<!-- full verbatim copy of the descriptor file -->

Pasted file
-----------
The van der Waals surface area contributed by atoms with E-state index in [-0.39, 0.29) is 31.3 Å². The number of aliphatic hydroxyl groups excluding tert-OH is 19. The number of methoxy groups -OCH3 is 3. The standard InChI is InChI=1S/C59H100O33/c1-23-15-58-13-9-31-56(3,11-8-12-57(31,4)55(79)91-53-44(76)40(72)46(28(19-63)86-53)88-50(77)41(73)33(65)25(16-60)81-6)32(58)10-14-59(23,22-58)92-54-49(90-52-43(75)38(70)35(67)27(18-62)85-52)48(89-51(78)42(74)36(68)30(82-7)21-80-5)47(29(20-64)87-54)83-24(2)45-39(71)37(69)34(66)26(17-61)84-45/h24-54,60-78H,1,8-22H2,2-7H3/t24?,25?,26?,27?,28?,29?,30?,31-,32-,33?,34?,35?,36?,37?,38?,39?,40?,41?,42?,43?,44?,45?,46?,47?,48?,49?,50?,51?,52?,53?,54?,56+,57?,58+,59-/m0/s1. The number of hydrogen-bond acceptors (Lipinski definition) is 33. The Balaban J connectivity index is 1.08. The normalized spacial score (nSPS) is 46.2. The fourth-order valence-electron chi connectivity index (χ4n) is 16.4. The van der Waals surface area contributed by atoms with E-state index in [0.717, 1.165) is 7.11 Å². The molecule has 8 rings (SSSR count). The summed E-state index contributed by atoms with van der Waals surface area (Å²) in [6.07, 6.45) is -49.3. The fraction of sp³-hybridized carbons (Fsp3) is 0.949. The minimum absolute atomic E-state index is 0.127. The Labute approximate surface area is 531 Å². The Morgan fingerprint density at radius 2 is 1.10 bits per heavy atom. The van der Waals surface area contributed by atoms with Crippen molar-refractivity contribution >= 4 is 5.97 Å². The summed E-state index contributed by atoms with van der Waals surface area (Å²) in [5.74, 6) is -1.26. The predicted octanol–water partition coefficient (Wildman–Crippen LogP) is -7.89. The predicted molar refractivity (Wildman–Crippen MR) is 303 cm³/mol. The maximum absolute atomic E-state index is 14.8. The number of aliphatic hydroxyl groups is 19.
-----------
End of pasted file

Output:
The van der Waals surface area contributed by atoms with E-state index in [-0.39, 0.29) is 31.3 Å². The number of aliphatic hydroxyl groups excluding tert-OH is 19. The number of methoxy groups -OCH3 is 3. The standard InChI is InChI=1S/C59H100O33/c1-23-15-58-13-9-31-56(3,11-8-12-57(31,4)55(79)91-53-44(76)40(72)46(28(19-63)86-53)88-50(77)41(73)33(65)25(16-60)81-6)32(58)10-14-59(23,22-58)92-54-49(90-52-43(75)38(70)35(67)27(18-62)85-52)48(89-51(78)42(74)36(68)30(82-7)21-80-5)47(29(20-64)87-54)83-24(2)45-39(71)37(69)34(66)26(17-61)84-45/h24-54,60-78H,1,8-22H2,2-7H3/t24?,25?,26?,27?,28?,29?,30?,31-,32-,33?,34?,35?,36?,37?,38?,39?,40?,41?,42?,43?,44?,45?,46?,47?,48?,49?,50?,51?,52?,53?,54?,56+,57?,58+,59-/m0/s1. The number of hydrogen-bond acceptors (Lipinski definition) is 33. The Balaban J connectivity index is 1.08. The normalized spacial score (nSPS) is 46.2. The fourth-order valence-electron chi connectivity index (χ4n) is 16.4. The van der Waals surface area contributed by atoms with E-state index in [0.717, 1.165) is 7.11 Å². The molecule has 8 rings (SSSR count). The summed E-state index contributed by atoms with van der Waals surface area (Å²) in [6.07, 6.45) is -49.3. The fraction of sp³-hybridized carbons (Fsp3) is 0.949. The minimum absolute atomic E-state index is 0.127. The Labute approximate surface area is 531 Å². The Morgan fingerprint density at radius 2 is 1.10 bits per heavy atom. The van der Waals surface area contributed by atoms with Crippen molar-refractivity contribution >= 4 is 5.97 Å². The summed E-state index contributed by atoms with van der Waals surface area (Å²) in [5.74, 6) is -1.26. The predicted octanol–water partition coefficient (Wildman–Crippen LogP) is -7.89. The predicted molar refractivity (Wildman–Crippen MR) is 303 cm³/mol. The maximum absolute atomic E-state index is 14.8. The number of aliphatic hydroxyl groups is 19.